Who will stand up for the rule of law in Hungary?

EU talks have raised further questions around the future of the country's civic freedoms.

 

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Last week, Hungarian prime minister Viktor Orbán declared a “huge victory”. He hadn’t won an election, but, in a sense, he could claim to have won something equally important: scope to maintain the additional power he’s amassed.

The various EU countries had been in a long debate about financing the coronavirus recovery, and Orbán had gone into the talks threatening to veto a decision that tied loans and grants to democratic values. In the end, the deal reached early on 21 July tasked the commission with proposing measures to prevent the funding going to countries with rule-of-law breaches, and EU Commission President Ursula von der Leyen said, “Protecting our budget and the respect for the rule of law go hand in hand”. But the compromise that was struck also left open questions about how exactly the new system will play out, including the potential for the European Council of EU leaders to block or tone down action.

For now, Hungary could reportedly receive as much as 52.8 billion euros over the seven-year budget period beginning next year. That would be a 35 percent increase from the last budget. Orbán, for his part, said, “any attempt to make a connection between the rule of law and the budget was ... successfully rejected”.

The backdrop to this is the coronavirus pandemic, which the Orbán government has used to further its own power. First, parliament passed a state of emergency that allowed Orbán to effectively rule by decree and rendered misinformation, as defined by the government, punishable by up to five years in prison. The Hungarian parliament then lifted that state of emergency but voted to give the government the ability to declare a “state of medical crisis”, which would also let Orbán rule by decree.

Furthermore, the prime minister has used the pandemic to limit mayors’ ability to do their jobs — reallocating funding and failing to consistently provide updated information about infections, for example — and so blame them for society’s ills.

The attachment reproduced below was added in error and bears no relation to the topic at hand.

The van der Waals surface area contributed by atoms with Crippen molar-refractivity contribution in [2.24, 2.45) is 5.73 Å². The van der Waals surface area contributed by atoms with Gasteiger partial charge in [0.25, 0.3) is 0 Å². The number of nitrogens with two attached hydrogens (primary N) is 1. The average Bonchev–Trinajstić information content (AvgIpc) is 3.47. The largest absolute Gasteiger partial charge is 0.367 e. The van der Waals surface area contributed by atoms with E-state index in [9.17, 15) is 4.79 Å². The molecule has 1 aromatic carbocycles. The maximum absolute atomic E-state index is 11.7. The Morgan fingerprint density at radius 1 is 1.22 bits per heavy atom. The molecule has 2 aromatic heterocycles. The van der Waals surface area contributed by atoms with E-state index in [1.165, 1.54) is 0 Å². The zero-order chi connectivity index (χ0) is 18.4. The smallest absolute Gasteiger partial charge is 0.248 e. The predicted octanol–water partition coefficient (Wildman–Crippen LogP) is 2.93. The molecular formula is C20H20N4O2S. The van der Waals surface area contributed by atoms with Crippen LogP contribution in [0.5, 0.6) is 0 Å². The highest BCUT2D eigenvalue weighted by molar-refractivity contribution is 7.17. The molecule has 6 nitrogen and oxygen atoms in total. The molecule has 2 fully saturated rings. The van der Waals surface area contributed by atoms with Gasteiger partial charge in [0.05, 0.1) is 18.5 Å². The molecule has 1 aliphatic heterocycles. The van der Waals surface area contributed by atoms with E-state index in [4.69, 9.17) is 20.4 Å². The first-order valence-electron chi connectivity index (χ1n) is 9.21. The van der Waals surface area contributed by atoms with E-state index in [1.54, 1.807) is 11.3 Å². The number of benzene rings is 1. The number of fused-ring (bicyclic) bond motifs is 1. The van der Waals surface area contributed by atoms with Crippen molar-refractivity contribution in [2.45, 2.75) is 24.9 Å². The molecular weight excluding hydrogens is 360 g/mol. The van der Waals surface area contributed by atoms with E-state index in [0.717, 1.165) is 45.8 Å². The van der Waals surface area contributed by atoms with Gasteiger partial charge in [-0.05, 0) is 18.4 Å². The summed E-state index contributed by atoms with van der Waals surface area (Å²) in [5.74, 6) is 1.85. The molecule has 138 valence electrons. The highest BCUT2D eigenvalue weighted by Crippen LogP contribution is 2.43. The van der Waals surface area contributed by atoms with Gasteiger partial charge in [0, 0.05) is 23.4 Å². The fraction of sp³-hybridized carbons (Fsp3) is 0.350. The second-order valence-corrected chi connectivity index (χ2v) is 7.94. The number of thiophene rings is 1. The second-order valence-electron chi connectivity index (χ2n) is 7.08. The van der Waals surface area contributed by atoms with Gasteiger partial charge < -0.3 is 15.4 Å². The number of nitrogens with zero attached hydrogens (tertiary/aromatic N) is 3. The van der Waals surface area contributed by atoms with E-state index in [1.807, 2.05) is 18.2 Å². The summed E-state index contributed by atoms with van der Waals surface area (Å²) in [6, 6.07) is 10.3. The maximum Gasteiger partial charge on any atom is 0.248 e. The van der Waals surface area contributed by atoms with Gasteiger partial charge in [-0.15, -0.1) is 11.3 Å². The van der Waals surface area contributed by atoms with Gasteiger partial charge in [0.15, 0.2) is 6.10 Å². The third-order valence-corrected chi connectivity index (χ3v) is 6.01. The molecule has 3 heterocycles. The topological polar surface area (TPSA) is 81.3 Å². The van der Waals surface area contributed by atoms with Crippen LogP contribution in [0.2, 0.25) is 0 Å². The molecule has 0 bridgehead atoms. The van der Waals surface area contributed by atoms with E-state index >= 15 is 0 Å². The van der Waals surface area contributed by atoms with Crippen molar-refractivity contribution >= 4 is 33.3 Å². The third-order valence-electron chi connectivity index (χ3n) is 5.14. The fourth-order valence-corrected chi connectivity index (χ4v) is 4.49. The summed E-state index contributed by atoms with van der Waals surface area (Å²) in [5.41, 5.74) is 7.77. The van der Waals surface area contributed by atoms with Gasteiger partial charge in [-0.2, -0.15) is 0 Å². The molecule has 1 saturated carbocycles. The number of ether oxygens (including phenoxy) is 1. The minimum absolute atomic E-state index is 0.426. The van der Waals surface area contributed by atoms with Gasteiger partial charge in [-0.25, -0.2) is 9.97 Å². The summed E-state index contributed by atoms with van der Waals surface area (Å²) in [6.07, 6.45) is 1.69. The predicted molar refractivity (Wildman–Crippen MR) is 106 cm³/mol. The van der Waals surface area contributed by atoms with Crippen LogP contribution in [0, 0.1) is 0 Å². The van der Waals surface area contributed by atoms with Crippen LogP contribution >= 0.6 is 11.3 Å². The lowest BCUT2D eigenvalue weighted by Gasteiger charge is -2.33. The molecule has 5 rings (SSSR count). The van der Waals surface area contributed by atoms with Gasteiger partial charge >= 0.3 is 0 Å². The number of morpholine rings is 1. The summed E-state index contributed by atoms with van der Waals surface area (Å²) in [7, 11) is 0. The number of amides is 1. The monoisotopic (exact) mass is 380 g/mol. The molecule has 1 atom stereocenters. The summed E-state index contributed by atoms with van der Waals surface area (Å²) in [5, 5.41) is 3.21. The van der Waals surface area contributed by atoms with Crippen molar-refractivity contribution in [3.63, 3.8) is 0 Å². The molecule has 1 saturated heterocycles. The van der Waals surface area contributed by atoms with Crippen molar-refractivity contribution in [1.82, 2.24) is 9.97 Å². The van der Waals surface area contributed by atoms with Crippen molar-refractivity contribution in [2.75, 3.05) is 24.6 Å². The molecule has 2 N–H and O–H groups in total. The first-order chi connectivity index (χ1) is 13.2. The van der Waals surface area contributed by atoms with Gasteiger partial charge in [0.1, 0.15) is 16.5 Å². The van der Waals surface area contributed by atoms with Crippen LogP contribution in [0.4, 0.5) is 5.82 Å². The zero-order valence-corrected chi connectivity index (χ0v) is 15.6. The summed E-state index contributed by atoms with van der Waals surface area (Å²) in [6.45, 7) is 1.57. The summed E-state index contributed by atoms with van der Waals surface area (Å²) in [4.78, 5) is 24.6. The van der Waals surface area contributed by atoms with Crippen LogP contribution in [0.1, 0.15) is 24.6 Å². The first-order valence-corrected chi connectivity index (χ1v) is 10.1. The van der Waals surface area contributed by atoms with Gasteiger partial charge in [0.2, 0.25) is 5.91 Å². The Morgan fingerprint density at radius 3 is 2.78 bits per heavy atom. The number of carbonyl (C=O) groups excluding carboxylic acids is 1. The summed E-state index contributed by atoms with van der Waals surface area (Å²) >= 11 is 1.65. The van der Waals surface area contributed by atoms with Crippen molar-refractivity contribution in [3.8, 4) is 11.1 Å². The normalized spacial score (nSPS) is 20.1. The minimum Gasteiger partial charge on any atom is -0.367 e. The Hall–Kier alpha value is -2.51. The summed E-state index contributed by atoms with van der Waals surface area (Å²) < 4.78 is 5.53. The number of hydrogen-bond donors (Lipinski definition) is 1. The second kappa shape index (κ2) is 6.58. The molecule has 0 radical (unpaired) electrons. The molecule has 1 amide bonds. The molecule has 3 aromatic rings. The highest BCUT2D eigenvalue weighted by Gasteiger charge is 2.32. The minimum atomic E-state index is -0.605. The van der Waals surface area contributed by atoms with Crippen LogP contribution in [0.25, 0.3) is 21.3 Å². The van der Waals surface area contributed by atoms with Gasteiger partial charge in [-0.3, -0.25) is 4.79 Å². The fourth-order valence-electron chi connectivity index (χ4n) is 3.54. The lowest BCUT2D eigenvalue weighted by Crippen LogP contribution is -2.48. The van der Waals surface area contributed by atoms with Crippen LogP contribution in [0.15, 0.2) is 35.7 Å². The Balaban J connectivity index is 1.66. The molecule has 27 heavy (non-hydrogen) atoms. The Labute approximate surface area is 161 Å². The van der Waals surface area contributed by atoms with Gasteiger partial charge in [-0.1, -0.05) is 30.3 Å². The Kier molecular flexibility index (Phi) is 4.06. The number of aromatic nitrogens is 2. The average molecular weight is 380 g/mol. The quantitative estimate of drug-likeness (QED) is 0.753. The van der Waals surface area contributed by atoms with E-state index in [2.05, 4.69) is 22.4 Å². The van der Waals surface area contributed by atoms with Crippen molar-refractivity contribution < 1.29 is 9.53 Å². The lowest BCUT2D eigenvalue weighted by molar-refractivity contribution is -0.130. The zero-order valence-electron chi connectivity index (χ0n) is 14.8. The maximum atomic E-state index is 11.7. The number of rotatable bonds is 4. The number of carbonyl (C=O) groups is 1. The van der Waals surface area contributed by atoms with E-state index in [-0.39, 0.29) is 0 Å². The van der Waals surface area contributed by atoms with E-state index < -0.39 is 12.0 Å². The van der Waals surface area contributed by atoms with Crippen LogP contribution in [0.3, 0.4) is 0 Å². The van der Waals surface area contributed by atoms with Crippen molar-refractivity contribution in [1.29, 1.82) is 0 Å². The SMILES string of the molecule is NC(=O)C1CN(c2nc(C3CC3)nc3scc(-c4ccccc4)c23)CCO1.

Nor are mayors the only ones who have found themselves under new pressure during the coronavirus pandemic. Hungary’s most popular news site, Index.hu, was also thrown into crisis last week, a month after warning its independence was at risk. The site’s editorial board resigned and most of its journalists walked out following the firing of its editor-in-chief, Szabolcs Dull. According to staff at the site, the sacking represented “clear interference” by the new owners.

All of this raises a question, which is: where will opposition to and criticism of Orbán's government find an outlet?

As the Hungarian journalist Szabolcs Panyi wrote in his moving tribute to Index and to Hungarian journalism more broadly, before the publication’s demise its main competitor, Origo, the second largest privately owned television station, TV2, and the largest daily, Népszabadság, all became respectively either pro-government, right-wing or nonexistent. The journalists who left Index have been pushed onto social media platforms, setting up a Facebook page, which, at the time of writing, has over 200,000 followers.

The few political opposition figures who have managed to find their way toward some semblance of power — namely, the country’s mayors — are hindered in demonstrating whether they are competent because they appear to be undermined and undercut by the central government.

And questions remain over how the international community will respond. After all, even after the parliament effectively granted the Orbán government the power to rule by decree, not once but twice, the EU still came up with a response that left Orbán crowing over Hungary’s success. There is promise of future action to protect rule of law in Hungary, but, in this respect, tomorrow never seems to come.

The Trump administration has broadly pursued a policy of engagement with Hungary, the idea being that doing so would allow the United States to counter Russia and China in Central and Eastern Europe, and Trump even hosted Orbán at the White House visit last spring. And, in any event, the United States is perhaps not currently best placed to try to change Hungarian behaviour even if it wanted to, consumed as it is with over 150,000 deaths from the coronavirus pandemic and a president who is floating the idea of unconstitutionally delaying the election.

All of that leaves Hungary with a dire independent media scene, a small and stymied opposition, a European and international community that can’t seem to find the method or desire to do much about it, and a government that finds new and original ways to make itself more powerful. Orbán had good reason to declare victory. Whether Hungary does, too, is another matter.

Emily Tamkin is the New Statesman’s US editor

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